Kelly says the firm does on-site studies and consultations with clients to determine what their needs are and what type of sensors and other detection/monitoring systems are required. In combination with GTI technologies, other components can be acquired and built-in to create a platform to meet any environment and mission priorities. The first iteration of Lillypad has been successfully trialed for an overseas client, and negotiations are now underway with several other clients.

Among other GTI technologies are sea-bed sensors, acoustic targets, and the innovative long range acoustic messaging system (LRAM). This unique compact technology can send acoustically coded strategic messages (eg. text) underwater to submerged vessels hundreds of nautical miles away using low frequency (LF) or up to 1,000nm using very low frequency (VLF).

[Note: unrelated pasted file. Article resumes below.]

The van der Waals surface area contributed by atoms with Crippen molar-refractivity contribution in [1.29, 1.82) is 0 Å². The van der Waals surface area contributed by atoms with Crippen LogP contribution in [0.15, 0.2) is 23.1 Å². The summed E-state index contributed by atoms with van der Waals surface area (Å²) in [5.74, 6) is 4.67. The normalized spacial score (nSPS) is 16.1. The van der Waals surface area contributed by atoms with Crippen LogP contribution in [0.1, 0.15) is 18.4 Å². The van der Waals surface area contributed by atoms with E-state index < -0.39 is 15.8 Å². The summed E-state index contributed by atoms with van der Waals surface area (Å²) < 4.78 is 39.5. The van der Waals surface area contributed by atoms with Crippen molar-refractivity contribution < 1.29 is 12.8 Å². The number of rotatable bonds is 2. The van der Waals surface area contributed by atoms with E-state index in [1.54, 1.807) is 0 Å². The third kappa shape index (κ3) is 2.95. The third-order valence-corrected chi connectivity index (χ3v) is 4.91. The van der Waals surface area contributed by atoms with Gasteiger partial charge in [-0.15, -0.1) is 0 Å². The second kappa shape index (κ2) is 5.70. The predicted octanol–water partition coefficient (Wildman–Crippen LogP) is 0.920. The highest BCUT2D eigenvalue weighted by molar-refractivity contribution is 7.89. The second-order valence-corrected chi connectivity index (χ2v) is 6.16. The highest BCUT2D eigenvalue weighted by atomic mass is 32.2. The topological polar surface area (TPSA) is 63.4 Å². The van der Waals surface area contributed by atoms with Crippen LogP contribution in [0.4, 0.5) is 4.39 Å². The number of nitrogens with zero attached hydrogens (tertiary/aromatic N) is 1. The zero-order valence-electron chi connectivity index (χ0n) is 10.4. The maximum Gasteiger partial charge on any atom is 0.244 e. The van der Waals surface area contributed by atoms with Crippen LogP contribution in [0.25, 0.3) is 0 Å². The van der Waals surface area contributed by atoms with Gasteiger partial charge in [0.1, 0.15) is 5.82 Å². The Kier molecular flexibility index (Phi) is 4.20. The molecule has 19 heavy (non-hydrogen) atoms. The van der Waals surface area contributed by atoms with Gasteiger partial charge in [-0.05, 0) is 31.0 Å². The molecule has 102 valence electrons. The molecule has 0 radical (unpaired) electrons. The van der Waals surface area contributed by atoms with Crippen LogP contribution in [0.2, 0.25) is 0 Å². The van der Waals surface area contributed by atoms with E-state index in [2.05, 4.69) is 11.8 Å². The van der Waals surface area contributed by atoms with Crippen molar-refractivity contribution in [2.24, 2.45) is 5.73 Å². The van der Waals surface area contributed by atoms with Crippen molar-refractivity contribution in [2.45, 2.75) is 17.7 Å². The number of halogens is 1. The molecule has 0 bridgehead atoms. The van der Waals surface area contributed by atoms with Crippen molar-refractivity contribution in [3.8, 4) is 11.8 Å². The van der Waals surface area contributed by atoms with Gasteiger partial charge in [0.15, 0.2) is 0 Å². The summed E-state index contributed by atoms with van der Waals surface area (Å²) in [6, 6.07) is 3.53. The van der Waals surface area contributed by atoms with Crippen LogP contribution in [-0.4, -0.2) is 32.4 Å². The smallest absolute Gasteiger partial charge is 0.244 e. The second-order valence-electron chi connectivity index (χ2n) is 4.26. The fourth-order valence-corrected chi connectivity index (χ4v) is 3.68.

Funded through the Government’s All Domain Situational Awareness (ADSA) program, a similar technology “C-Bass” was tested successfully in an international scientific study (Coordinated Arctic Acoustic Thermometry Experiment – CAATEX), transmitting data every third day for over a year beneath the Arctic ice. Signals were received at distances of 400nm and at 1350nm. C-Bass has likely achieved the longest undersea text message ever

Because of its innovative defence work, security against network intrusion is a priority. The fact that all aspects of production are kept in-house helps, and with government advice the firm is constantly at work ensuring that all computer systems and designs are protected such that Cybersecurity Maturity Model Certification level 2 (CMMC-2.0) is in progress.

 

Marc Montgomery is a Regular CDR Contributor